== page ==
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Due to late funding, some students lost the chance for a degree-related job.
the Gauntlet

Student job program is a go

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The Canada Summer Jobs program received funding after a nervous wait, but concerns remain over whether the program is a viable tool in helping students get career-oriented work in Calgary's job market.

The biggest change in the CSJ program was the mechanism for the allocation of funding. The new system was designed to provide funding to companies offering students career-related work experience, as well as provide funding to areas where there is a high incidence of youth unemployment, and to particular groups who face greater challenges when getting a summer job.

This year the CSJ total budget was $85.9 million, down from last year's $97.5 million. Funding for not-for-profits remains the same at $77.3 million.

"Funding under Canada Summer Jobs is given to companies that show they can offer students meaningful and career-related work experience," said Lesley Harmer, director of communications for MP Monte Solberg. "But, there is more to it. The program helps students who live in areas where there are barriers to finding jobs. For example, priority is given to organizations in areas of high unemployment or smaller areas that have fewer job opportunities. Priority is also given to companies that hire students with disabilities, aboriginal students, and students who are visible minorities."

The new method of funding distribution has created concern amongst some student organizations who feel the method does not create career-related jobs in areas such as Calgary, that already have a tremendous job market, meaning CSJ positions won't necessarily provide students with work related to their degree.

"The Tories have implemented the program under a different philosophy than it has been previously implemented by," said Canadian Alliance of Student Associations national director Zach Churchill . "[Funding] used to be targeted by riding, now they are distributing funds to areas that have the highest levels of unemployment, which is good. However, the government is oversimplifying the situation because it's not just about how many jobs there are for students. This program was set in place to make sure that students have career work experience and not just summer jobs."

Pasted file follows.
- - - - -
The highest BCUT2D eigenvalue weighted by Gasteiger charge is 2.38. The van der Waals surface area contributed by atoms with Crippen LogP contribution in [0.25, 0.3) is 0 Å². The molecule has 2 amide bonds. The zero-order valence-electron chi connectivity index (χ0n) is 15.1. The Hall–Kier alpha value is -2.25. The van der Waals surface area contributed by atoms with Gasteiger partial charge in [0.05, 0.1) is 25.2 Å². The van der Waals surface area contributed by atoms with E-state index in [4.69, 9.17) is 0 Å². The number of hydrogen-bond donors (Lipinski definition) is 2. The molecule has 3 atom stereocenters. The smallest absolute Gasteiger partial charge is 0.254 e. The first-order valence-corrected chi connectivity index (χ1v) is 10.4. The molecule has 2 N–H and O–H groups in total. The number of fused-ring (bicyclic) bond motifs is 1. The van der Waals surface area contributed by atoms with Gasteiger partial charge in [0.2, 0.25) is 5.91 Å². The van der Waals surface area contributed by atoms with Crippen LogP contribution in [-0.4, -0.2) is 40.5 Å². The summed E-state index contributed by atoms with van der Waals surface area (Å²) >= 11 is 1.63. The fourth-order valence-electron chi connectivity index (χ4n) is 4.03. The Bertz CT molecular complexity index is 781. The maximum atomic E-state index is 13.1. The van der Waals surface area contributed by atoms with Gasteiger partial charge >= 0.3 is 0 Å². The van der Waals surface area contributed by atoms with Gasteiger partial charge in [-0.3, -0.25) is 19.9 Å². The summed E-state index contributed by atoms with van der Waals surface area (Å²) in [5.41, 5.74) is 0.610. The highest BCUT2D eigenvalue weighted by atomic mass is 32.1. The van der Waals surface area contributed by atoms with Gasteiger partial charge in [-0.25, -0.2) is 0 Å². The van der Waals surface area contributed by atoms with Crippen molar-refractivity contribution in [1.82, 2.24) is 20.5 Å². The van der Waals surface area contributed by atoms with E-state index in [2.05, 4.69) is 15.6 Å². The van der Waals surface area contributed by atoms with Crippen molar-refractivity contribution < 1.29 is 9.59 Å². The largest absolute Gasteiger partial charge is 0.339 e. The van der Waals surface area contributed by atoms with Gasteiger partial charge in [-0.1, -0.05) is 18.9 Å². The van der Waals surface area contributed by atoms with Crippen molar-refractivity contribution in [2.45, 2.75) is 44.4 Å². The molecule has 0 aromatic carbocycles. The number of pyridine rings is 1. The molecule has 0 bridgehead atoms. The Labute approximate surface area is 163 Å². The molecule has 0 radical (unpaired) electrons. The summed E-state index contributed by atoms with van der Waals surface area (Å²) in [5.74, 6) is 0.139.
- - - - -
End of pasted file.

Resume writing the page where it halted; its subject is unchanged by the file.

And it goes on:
Initially, additional controversy cropped up as a number of organizations that had received funding in the past were denied this year. A second wave of funding was then distributed.

"In this transition year, it became apparent that some groups had begun to rely on this funding and were not able to make alternative arrangements for this year," said Harmer. "Therefore, Minister Solberg listened to his fellow members of Parliament and community leaders, and directed his officials to accelerate the process of the standard second-wave of funding. Historically, there have always been two rounds of funding for the summer employment programs. During the second round, worthy groups who provide valuable services but have been unable to make other arrangements were reconsidered."

Churchill viewed the additional funding as a positive contribution, but was concerned it may have come too late.

"Students need jobs right away in the summer and organizations, especially not-for-profits and NGOs need to know if they have federal funding in order to hire students," said Churchill. "By virtue of these organizations not knowing if they had funding, it puts them at a disadvantage. [The organizations are] supposed to be in a position where they could hire students by May 1st. Because of the way it was handled, it seems they were unable to do so."

The University of Calgary was one of the organizations initially denied funding, but received support in the second round.

"The unfortunate thing is that we received notification much later than we usually do," said University of Calgary director of recruitment Ila Edgar . "Many students were forced to look for other employment."

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